Mothers are Not Perfect
but they are ‘mom-azing, mom-derful, and mom-some’.
I thought I would write a few thoughts about mothers since we have just celebrated mother’s day.
Mothers are not Born they are Made.
They are made in the furnace of adversity, and in the melting first look at your baby. They are made in the faithfulness of the night watch over a sick child and in the joy of a child’s response, no matter how small.
Proverbs outlines the character of this wise mother:
Strength and dignity are her clothing, and she laughs at the time to come. She opens her mouth with wisdom, and the teaching of kindness is on her tongue. She looks well to the ways of her household and does not eat the bread of idleness. Her children rise up and call her blessed; (Prov 31:25-28a ESV).
The real life of mothering a child molds a woman into another kind of human being altogether, still fragile, still weak, still human, but wonderfully tough and resilient and willing to fight for her child.
Sure, there are some young or wounded women who are so damaged and hurt they cannot look beyond themselves to see the life of this precious little soul they have brought into the world.
But, most mothers become moms the moment they encounter the fragile life of a child.
Some women are so nurturing they take on others’ rejected children to love and care for; thank God for them!
Mothers are special kinds of human beings.
They see more deeply, feel more deeply through the child they bare.
Jesus’ mother, Mary was at the cross when all the disciples had fled, her fear overcome by her mother’s heart of love and grief for her son.
Ravi Zacharias, the apologist, speaks highly of his mother’s tenacity in sitting by the bedside of his dying brother when everyone else had given up on him, even the rest of the family, and her love seeing him restored to health.
My own family has a rich history of many generations of caring mothers, caring for the souls of their children, and fighting the fight in prayer for their children.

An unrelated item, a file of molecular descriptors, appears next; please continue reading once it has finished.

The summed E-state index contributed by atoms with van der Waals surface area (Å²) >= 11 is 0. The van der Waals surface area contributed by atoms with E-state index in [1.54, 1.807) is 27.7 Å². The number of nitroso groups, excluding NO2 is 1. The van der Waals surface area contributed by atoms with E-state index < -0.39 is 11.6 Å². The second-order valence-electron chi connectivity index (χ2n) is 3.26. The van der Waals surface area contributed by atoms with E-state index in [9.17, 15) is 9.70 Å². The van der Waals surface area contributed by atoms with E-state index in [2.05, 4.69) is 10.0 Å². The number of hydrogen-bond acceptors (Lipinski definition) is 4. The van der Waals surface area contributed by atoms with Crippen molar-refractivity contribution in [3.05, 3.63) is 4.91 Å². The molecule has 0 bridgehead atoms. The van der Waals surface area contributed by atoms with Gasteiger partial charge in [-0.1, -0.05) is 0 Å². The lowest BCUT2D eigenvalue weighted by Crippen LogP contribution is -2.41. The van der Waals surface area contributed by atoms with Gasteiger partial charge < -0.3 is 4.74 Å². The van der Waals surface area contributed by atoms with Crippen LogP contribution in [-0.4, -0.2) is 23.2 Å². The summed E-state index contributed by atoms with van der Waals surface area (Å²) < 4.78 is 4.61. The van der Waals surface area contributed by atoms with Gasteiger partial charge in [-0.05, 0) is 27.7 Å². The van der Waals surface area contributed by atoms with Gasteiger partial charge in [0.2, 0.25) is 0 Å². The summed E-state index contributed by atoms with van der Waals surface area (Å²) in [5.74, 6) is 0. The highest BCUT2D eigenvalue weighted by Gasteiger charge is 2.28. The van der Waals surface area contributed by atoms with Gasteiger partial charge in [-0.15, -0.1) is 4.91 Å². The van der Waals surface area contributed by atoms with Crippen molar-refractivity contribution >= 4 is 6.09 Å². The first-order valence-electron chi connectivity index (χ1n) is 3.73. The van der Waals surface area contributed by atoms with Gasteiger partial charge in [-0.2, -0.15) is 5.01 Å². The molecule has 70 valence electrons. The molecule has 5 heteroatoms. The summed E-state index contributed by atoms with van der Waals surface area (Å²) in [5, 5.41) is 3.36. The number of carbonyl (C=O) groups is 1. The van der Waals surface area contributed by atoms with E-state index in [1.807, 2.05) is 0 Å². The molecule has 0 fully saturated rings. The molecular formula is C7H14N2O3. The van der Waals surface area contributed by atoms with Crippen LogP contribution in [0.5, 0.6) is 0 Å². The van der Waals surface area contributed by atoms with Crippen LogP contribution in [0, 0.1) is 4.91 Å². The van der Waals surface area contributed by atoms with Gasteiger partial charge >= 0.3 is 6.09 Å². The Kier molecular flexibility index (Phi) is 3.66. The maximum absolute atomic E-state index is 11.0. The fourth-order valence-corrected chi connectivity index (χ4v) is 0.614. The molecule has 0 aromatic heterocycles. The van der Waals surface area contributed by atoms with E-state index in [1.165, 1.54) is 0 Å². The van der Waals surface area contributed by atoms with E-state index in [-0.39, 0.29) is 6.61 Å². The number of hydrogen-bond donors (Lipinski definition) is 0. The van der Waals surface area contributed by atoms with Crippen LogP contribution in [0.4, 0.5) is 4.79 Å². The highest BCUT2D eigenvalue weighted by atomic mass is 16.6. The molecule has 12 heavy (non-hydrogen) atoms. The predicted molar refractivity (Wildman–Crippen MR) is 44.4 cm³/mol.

My great-grandmother was one of them.
I have in my possession a letter written to her children (she had 8) a few years before she died. She gives her testimony, and adds at the end, “I have prayed that I will see all my children in heaven”.
My maternal grandmother was her oldest child.
When her mom died she had not yet seen the fulfillment of that prayer. My grandmother lived her own kind of life for many years, only coming to repentance and faith in Christ in her 60’s after an accident that left her debilitated. I know this because she too wrote a letter, to me, from the old age village where she lived, speaking of her love for Christ.
My own mother was another woman who fought for her children. Born with a heart defect, her life expectancy was 18 years. When she was still alive at age 21 and engaged to be married to my father, doctors performed the first ever open-heart surgery in South Africa on an adult to correct this particular defect. (My mom is 83, and strong and healthy today). She wanted children and courageously, 2 years after her major surgery, I was born, pretty uneventfully.
Little did she know that a defining event a year later would rock her world as a mother and define mine for the rest of my life. At 1 year of age, I was burned rather badly and hospitalized in a small missionary hospital in Swaziland, where we lived.
The doctors gave my parents bad news that I was not responding to treatment for infection, and they went home to pray, calling all their friends to a prayer meeting that night. My mom fought for me, in prayer, and I was soon on the way to recovery.
A generation later, and I well remember the fight for my own daughters as if it were yesterday. I have experienced earth-shattering news on a few occasions, but the worst was with regards to separate incidents that happened to each my two daughters while they were growing up.
The fight for their survival was harsh, and at times soul destroying, but it turned out to God’s glory. I remember my heart and mind kicking into a new gear. A shout rose up from deep inside, a shout that said we would win! It was the shout of faith in God.
As a mother, I have stood before God and cried, mourned, prayed, shouted the victory in faith, given sacrifices of praise. I have held on sometimes by seeing a little spark of light in the distant darkness, but I have held on. And you do that as a mother, that’s what you do.
You don’t give up; you fight the good fight of faith. You intercede, you pray for your children. You refuse any other voice rising in your mind.
I watch my daughters in their own fight for their children. They laugh, they cry, and all the deep, dark emotions are mixed up with the happy, light ones in the pursuit of motherhood.
One of my daughters had a five-year struggle with infertility. I watched her struggle and stood by helplessly, and finally two beautiful babies. I have watched my other daughter weather the news of unexpected difficulties and make the adjustments because she is a mother.
You believe God and his word for you as a family.
After all, you are a mother.